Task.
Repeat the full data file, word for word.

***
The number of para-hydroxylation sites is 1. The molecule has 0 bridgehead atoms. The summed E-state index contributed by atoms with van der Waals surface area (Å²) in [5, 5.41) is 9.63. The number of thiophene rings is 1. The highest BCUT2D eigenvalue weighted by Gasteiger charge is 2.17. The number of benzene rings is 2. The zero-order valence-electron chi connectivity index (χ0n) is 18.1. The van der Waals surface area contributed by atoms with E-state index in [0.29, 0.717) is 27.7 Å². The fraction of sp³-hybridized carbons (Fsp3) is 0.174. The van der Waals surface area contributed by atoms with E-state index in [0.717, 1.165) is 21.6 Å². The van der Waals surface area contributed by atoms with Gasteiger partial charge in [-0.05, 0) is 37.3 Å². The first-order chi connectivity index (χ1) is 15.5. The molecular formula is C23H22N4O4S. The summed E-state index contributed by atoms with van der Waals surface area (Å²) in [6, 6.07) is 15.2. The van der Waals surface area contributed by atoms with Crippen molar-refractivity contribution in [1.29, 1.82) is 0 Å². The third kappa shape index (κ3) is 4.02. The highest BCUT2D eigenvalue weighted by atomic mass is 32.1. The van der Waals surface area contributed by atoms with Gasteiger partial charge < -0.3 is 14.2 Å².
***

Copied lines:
The number of para-hydroxylation sites is 1. The molecule has 0 bridgehead atoms. The summed E-state index contributed by atoms with van der Waals surface area (Å²) in [5, 5.41) is 9.63. The number of thiophene rings is 1. The highest BCUT2D eigenvalue weighted by Gasteiger charge is 2.17. The number of benzene rings is 2. The zero-order valence-electron chi connectivity index (χ0n) is 18.1. The van der Waals surface area contributed by atoms with E-state index in [0.29, 0.717) is 27.7 Å². The fraction of sp³-hybridized carbons (Fsp3) is 0.174. The van der Waals surface area contributed by atoms with E-state index in [0.717, 1.165) is 21.6 Å². The van der Waals surface area contributed by atoms with Gasteiger partial charge in [-0.05, 0) is 37.3 Å². The first-order chi connectivity index (χ1) is 15.5. The molecular formula is C23H22N4O4S. The summed E-state index contributed by atoms with van der Waals surface area (Å²) in [6, 6.07) is 15.2. The van der Waals surface area contributed by atoms with Crippen molar-refractivity contribution in [1.29, 1.82) is 0 Å². The third kappa shape index (κ3) is 4.02. The highest BCUT2D eigenvalue weighted by atomic mass is 32.1. The van der Waals surface area contributed by atoms with Gasteiger partial charge < -0.3 is 14.2 Å².